Project description:Feedback, particularly real-time feedback, is critical to resident education. The emergency medicine (EM) milestones were developed in 2012 to enhance resident assessment, and many programs use them to provide focused resident feedback. The purpose of this study was to evaluate EM residents' level of interest in receiving real-time feedback on each of the 23 competencies/sub-competencies.This was a multicenter cross-sectional study of EM residents. We surveyed participants on their level of interest in receiving real-time on-shift feedback on each of the 23 competencies/sub-competencies. Anonymous paper or computerized surveys were distributed to residents at three four-year training programs and three three-year training programs with a total of 223 resident respondents. Residents rated their level of interest in each milestone on a six-point Likert-type response scale. We calculated average level of interest for each of the 23 sub-competencies, for all 223 respondents and separately by postgraduate year (PGY) levels of training. One-way analyses of variance were performed to determine if there were differences in ratings by level of training.The overall survey response rate across all institutions was 82%. Emergency stabilization had the highest mean rating (5.47/6), while technology had the lowest rating (3.24/6). However, we observed no differences between levels of training on any of the 23 competencies/sub-competencies.Residents seem to ascribe much more value in receiving feedback on domains involving high-risk, challenging procedural skills as compared to low-risk technical and communication skills. Further studies are necessary to determine whether residents' perceived importance of competencies/sub-competencies needs to be considered when developing an assessment or feedback program based on these 23 EM competencies/sub-competencies.
Project description:Background:Many hospitals have or will be opening an observation unit (OU), the majority managed by the emergency department (ED). Graduating emergency medicine (EM) residents will be expected to have the knowledge and skills necessary to appropriately identify and manage patients in this setting. Our objective is to examine the current state of observation medicine (OM) education and prevalence in EM training. Methods:In a follow-up to the 2019 Society for Academic Emergency Medicine (SAEM) OM Interest Group meeting, we convened an expert panel of OM physicians who are members of both the SAEM OM Interest Group and the American College of Emergency Physicians Section of OM. The panel of six emergency physicians representing geographic diversity was formed. A structured literature review was performed yielding 16 educational publications and sources pertaining to OM education and training across all specialties. Report on the Existing Literature:Only a small number of EM residencies have a required or elective OM rotation in an OU. An OM rotation in a protocol-driven ED OU gives residents experience managing patients in this setting and improves skills integral to EM and part of the EM milestones and Accreditation Council for Graduate Medical Education (ACGME) core competencies: reassessment, disposition decision making, risk stratification, team management, and practicing cost-appropriate care. Even without a formal rotation, multiple OM educational resources can be incorporated into EM resident education and didactics. Education research opportunity exists. Conclusions:This panel believes that OM is an important component of EM that should be incorporated into EM residency as the knowledge and skills learned such as risk stratification, disposition decision making, and team management augment those needed for the practice of EM. There is a distinct opportunity for EM educators to better equip their trainees for a career in EM by including OM education and experience in EM residency training.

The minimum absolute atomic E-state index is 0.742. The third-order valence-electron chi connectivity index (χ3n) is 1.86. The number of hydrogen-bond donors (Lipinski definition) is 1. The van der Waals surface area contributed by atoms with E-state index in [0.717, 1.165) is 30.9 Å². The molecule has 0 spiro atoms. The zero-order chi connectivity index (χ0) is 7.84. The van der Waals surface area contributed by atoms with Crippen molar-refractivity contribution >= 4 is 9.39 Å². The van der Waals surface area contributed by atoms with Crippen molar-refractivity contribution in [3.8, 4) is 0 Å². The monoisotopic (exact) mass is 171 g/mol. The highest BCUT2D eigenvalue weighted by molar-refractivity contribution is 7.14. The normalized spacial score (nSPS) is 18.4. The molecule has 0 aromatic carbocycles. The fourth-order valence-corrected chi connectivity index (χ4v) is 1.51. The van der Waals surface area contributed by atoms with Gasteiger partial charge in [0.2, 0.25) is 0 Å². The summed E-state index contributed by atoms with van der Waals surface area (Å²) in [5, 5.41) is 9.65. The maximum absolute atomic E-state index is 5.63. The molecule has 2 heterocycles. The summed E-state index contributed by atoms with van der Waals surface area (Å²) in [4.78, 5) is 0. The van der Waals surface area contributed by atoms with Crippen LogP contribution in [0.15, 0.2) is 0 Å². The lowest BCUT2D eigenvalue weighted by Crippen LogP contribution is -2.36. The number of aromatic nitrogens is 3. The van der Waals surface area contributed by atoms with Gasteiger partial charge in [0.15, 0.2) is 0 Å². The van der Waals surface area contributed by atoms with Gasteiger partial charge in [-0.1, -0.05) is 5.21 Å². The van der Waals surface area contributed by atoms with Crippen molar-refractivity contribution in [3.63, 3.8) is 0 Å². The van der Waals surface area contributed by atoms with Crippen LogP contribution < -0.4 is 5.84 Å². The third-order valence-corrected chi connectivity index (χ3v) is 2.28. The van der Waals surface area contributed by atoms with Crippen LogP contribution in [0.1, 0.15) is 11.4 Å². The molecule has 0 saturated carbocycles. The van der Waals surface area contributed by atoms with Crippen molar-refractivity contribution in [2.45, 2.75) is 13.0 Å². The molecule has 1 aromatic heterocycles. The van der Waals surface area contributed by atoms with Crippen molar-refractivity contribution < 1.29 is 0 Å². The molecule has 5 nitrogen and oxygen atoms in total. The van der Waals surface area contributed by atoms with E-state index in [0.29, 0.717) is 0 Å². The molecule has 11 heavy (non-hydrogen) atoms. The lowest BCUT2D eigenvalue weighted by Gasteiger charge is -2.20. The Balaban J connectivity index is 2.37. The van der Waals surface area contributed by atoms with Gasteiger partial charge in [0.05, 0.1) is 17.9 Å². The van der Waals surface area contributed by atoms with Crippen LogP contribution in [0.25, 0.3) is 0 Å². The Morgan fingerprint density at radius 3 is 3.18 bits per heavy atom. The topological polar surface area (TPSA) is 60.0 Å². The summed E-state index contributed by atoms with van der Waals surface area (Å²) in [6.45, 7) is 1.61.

Project description:Objectives:Provider efficiency has been reported in the literature but there is a lack of efficiency analysis among emergency medicine (EM) residents. We aim to compare efficiency of EM residents of different training levels and determine if EM resident efficiency is affected by emergency department (ED) crowding. Methods:We conducted a single-center retrospective observation study from July 1, 2014, to June 30, 2017. The number of new patients per resident per hour and provider-to-disposition (PTD) time of each patient were used as resident efficiency markers. A crowding score was assigned to each patient upon the patient's arrival to the ED. We compared efficiency among EM residents of different training levels under different ED crowding statuses. Dynamic efficiency changes were compared monthly through the entire academic year (July to next June). Results:The study enrolled a total of 150,920 patients. A mean of 1.9 patients/hour was seen by PGY-1 EM residents in comparison to 2.6 patients/hour by PGY-2 and -3 EM residents. Median PTD was 2.8 hours in PGY-1 EM residents versus 2.6 hours in PGY-2 and -3 EM residents. There were no significant differences in acuity across all patients seen by EM residents. When crowded conditions existed, residency efficiency increased, but such changes were minimized when the ED became overcrowded. A linear increase of resident efficiency was observed only in PGY-1 EM residents throughout the entire academic year. Conclusion:Resident efficiency improved significantly only during their first year of EM training. This efficiency can be affected by ED crowding.